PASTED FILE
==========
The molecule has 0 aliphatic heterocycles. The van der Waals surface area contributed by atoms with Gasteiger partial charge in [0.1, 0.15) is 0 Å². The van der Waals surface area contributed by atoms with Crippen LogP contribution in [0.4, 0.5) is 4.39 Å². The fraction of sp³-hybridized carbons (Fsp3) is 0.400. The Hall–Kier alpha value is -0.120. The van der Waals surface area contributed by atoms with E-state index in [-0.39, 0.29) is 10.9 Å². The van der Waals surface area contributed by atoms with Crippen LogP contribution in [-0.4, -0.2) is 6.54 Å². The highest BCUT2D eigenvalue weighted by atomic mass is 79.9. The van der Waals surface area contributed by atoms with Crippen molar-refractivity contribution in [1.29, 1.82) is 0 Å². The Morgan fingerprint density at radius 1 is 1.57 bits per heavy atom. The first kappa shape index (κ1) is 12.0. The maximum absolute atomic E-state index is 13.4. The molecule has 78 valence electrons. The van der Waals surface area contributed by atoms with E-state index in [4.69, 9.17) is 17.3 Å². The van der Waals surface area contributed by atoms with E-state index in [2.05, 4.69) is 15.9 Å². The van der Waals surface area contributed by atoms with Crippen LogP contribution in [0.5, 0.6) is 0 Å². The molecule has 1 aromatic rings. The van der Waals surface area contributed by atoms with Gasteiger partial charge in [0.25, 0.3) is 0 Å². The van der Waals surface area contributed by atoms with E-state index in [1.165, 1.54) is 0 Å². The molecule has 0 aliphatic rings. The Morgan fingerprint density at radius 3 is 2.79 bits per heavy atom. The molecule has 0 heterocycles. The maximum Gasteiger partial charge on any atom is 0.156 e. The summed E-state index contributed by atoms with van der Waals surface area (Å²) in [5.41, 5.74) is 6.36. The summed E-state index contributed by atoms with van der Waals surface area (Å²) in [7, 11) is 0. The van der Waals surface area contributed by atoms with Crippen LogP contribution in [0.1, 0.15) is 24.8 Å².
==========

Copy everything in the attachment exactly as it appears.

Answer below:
The molecule has 0 aliphatic heterocycles. The van der Waals surface area contributed by atoms with Gasteiger partial charge in [0.1, 0.15) is 0 Å². The van der Waals surface area contributed by atoms with Crippen LogP contribution in [0.4, 0.5) is 4.39 Å². The fraction of sp³-hybridized carbons (Fsp3) is 0.400. The Hall–Kier alpha value is -0.120. The van der Waals surface area contributed by atoms with E-state index in [-0.39, 0.29) is 10.9 Å². The van der Waals surface area contributed by atoms with Crippen LogP contribution in [-0.4, -0.2) is 6.54 Å². The highest BCUT2D eigenvalue weighted by atomic mass is 79.9. The van der Waals surface area contributed by atoms with Crippen molar-refractivity contribution in [1.29, 1.82) is 0 Å². The Morgan fingerprint density at radius 1 is 1.57 bits per heavy atom. The first kappa shape index (κ1) is 12.0. The maximum absolute atomic E-state index is 13.4. The molecule has 78 valence electrons. The van der Waals surface area contributed by atoms with E-state index in [4.69, 9.17) is 17.3 Å². The van der Waals surface area contributed by atoms with E-state index in [2.05, 4.69) is 15.9 Å². The van der Waals surface area contributed by atoms with Crippen LogP contribution in [0.5, 0.6) is 0 Å². The molecule has 1 aromatic rings. The van der Waals surface area contributed by atoms with Gasteiger partial charge in [0.25, 0.3) is 0 Å². The van der Waals surface area contributed by atoms with E-state index in [1.165, 1.54) is 0 Å². The molecule has 0 aliphatic rings. The Morgan fingerprint density at radius 3 is 2.79 bits per heavy atom. The molecule has 0 heterocycles. The maximum Gasteiger partial charge on any atom is 0.156 e. The summed E-state index contributed by atoms with van der Waals surface area (Å²) in [5.41, 5.74) is 6.36. The summed E-state index contributed by atoms with van der Waals surface area (Å²) in [7, 11) is 0. The van der Waals surface area contributed by atoms with Crippen LogP contribution in [0.1, 0.15) is 24.8 Å².